May 19, 2004
| DESPITE THE CONSIDERABLE
potential of microfluidics, pharmaceutical companies have been hesitant to adopt microfluidics-based screening solutions due to the unfeasibly low throughput to handle large compound libraries. But as microfluidics technologies mature and increase in throughput, they are starting to offer a highly accurate, flexible, and economical alternative to conventional high-throughput screening (HTS) platforms.
In the latest step forward for microfluidics, Caliper Life Sciences recently launched its LabChip 3000 Drug Discovery system. The instrument is based on Caliper's "sipper" chip technology for automated sampling from microtiter plates. Once on the chip, samples are manipulated through the channels for mixing, incubation, reaction, separation, and detection. A typical reaction volume is around 1 nL to 10 nL, which corresponds to approximately 50 to 100 cells.
The LabChip 3000 can perform cellular or biochemical screening assays, including protein kinases, phosphatases, and proteases, as well as lipid kinases, phosphatases, and lipid-modifying enzymes, according to Kai Chin, product manager. The detection method is based on laser-induced fluorescence.
GAINING THROUGHPUT: Caliper's LabChip 3000 enables drug screening in a miniaturized format.
The instrument's throughput ranges from 5,000 to 18,000 compounds per eight-hour run, depending on the assay and chip types. Considering that most facilities run two shifts per day and one technician can often operate two or three instruments in parallel, screening a 250,000-compound library in two to three weeks is "not unreasonable," Chin says.
While this throughput is still significantly lower than that of ultra-HTS facilities at the major pharmas, the microfluidics screening platform offers a number of benefits. First is high data quality. "Our customers routinely find that the reproducibility of hits found by our platform during screening is much higher than conventional platforms due to the exceptionally low noise in the data that the microfluidics technology offers," says Andrea W. Chow, vice president of microfluidics R&D at Caliper.
Another advantage involves reagents. Since the common reagents are used in nanoliter quantities per compound, reagent savings can be as much as a thousandfold, Chow says. "This is especially important in cellular assays, since the microfluidics platform uses much fewer cells per compound during screening," she adds. "Microfluidics may enable screening of primary cells, which is not feasible using conventional platforms requiring many more cells."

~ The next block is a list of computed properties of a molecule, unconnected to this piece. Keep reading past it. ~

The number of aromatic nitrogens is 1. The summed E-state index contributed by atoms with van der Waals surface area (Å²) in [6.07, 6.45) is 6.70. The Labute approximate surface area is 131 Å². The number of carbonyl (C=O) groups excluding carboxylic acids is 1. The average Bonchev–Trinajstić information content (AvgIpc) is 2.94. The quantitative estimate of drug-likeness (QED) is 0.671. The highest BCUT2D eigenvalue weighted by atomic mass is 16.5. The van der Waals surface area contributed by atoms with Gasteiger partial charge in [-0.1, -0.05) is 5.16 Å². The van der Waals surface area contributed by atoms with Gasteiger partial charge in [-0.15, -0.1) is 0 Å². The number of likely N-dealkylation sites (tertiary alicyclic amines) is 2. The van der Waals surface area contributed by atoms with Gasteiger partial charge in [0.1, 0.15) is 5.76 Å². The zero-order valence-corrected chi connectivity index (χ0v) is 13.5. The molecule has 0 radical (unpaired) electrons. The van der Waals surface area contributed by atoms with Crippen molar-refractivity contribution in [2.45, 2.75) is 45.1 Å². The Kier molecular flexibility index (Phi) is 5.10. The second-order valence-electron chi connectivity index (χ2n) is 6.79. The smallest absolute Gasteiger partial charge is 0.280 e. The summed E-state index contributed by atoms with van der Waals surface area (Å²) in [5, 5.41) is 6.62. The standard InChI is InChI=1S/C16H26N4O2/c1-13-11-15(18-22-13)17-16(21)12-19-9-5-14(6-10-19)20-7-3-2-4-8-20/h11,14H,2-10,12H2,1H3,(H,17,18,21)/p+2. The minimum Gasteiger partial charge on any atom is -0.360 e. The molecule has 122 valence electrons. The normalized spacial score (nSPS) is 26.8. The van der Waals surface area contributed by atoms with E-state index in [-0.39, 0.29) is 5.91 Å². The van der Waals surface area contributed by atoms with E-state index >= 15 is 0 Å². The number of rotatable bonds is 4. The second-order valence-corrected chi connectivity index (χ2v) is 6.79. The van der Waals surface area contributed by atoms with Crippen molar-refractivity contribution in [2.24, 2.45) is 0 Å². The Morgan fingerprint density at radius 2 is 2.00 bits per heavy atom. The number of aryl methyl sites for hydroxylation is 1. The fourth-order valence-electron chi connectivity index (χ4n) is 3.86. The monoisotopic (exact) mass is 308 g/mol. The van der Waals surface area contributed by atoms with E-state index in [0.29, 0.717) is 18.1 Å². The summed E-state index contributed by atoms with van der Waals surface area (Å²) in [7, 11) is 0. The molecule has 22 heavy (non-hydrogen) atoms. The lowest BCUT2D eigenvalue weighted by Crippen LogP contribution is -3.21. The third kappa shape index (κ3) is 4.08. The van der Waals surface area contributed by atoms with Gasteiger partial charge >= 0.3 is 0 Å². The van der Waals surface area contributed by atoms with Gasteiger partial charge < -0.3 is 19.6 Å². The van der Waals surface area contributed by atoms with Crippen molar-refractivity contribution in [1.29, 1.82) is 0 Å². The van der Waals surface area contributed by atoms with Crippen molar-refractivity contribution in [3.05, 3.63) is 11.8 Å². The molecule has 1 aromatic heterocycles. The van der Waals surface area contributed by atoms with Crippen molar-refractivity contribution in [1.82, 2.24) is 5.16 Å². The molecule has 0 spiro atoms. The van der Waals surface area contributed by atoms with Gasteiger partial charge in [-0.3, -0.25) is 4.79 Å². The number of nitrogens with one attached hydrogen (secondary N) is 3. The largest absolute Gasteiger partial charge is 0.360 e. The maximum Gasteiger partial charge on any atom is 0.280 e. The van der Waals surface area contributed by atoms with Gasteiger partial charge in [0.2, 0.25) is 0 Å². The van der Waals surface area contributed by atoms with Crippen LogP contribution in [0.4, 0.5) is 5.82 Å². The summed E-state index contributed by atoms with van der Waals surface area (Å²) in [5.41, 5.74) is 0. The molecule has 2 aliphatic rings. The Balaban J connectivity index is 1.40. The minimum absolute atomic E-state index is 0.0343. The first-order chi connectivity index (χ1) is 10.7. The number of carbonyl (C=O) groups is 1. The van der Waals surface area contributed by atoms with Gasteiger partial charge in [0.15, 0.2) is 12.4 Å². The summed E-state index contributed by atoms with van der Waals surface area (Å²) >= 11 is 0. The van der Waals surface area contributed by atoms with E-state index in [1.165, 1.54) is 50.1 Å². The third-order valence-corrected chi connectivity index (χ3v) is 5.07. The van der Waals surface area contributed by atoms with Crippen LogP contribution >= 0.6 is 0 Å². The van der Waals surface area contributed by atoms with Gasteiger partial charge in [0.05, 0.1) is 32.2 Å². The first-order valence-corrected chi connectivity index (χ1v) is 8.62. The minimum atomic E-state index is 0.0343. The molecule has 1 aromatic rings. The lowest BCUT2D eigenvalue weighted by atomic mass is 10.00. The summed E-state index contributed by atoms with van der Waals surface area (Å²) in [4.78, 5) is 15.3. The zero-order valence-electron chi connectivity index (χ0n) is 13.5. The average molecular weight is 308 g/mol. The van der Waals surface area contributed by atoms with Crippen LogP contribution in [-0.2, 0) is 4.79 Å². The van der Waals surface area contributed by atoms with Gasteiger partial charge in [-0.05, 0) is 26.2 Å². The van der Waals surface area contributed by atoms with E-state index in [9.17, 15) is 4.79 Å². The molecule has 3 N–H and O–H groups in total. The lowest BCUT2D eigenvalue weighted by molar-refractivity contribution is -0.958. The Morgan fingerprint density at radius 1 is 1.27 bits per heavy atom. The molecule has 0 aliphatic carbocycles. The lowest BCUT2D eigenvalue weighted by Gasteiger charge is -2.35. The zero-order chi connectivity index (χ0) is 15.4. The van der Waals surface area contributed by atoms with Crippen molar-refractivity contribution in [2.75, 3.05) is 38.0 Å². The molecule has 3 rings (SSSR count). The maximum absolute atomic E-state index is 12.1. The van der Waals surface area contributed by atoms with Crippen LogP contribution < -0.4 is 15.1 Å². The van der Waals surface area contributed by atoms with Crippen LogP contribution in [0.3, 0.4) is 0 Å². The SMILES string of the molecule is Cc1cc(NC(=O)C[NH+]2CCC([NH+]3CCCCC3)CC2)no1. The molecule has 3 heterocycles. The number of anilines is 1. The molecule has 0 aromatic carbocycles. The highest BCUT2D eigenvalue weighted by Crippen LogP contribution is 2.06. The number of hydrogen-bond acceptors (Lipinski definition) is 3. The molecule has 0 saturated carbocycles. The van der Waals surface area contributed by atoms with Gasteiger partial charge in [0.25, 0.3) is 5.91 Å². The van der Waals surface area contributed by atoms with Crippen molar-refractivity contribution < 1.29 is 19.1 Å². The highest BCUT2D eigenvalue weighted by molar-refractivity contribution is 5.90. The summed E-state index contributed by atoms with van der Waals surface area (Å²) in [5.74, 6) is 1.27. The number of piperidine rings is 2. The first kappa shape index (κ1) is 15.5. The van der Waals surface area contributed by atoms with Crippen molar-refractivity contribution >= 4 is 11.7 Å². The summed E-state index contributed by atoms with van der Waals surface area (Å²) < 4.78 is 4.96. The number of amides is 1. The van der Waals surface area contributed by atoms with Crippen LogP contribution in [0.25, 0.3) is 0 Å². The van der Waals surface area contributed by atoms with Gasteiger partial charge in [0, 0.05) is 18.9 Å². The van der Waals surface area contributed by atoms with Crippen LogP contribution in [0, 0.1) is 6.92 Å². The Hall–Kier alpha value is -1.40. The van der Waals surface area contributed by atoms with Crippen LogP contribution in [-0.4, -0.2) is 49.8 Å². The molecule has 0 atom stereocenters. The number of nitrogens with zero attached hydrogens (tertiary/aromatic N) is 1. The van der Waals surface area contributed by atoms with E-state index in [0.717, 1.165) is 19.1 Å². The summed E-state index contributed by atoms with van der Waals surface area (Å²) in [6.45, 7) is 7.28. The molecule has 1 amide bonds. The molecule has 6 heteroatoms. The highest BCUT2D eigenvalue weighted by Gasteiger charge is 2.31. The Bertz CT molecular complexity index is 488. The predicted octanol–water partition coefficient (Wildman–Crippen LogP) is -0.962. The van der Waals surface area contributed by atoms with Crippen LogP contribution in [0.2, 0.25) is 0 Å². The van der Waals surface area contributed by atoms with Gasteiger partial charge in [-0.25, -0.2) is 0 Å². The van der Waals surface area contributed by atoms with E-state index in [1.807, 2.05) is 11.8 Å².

The assay development time may also be shorter compared to conventional HTS. "Users have reported saving months developing an assay and taking it to full screening," Chin says.
Testing for Industrial Strength
One of the first beta-site trials of the LabChip 3000, at Amphora Discovery, focused on testing it in an industrialized setting. According to Amphora's David Pressley, "unattended run times of high data quality were consistently between 10 and 12 hours for the 12-sipper chip, translating into approximately 19,000 data points."
William P. Janzen, Amphora's vice president of operations, says, "We discovered that microfluidics enabled testing of many targets that couldn't be tested by traditional HTS. In addition, the precision resulting from applying a closed system combined with the direct measurement of products in enzymatic assays was astounding."
However, Janzen says that microfluidics does not currently offer "huge" savings in direct costs. "Although we do realize savings in reagent consumption ... the largest savings result from the precision of the format. The reproducibility of our drug discovery system allows us to utilize a smaller compound library and identify structure-activity relationships directly from our HTS data. We no longer need to confirm HTS actives since we have sufficient confidence in the data to move directly to chemistry synthesis. This cuts six to nine months from the discovery cycle. These factors, combined with our industrialized platform, yield a system that is 10 to 100 times more efficient than classic HTS."
Julia Boguslavsky is conference director for Cambridge Healthtech Institute. E-mail: firstname.lastname@example.org.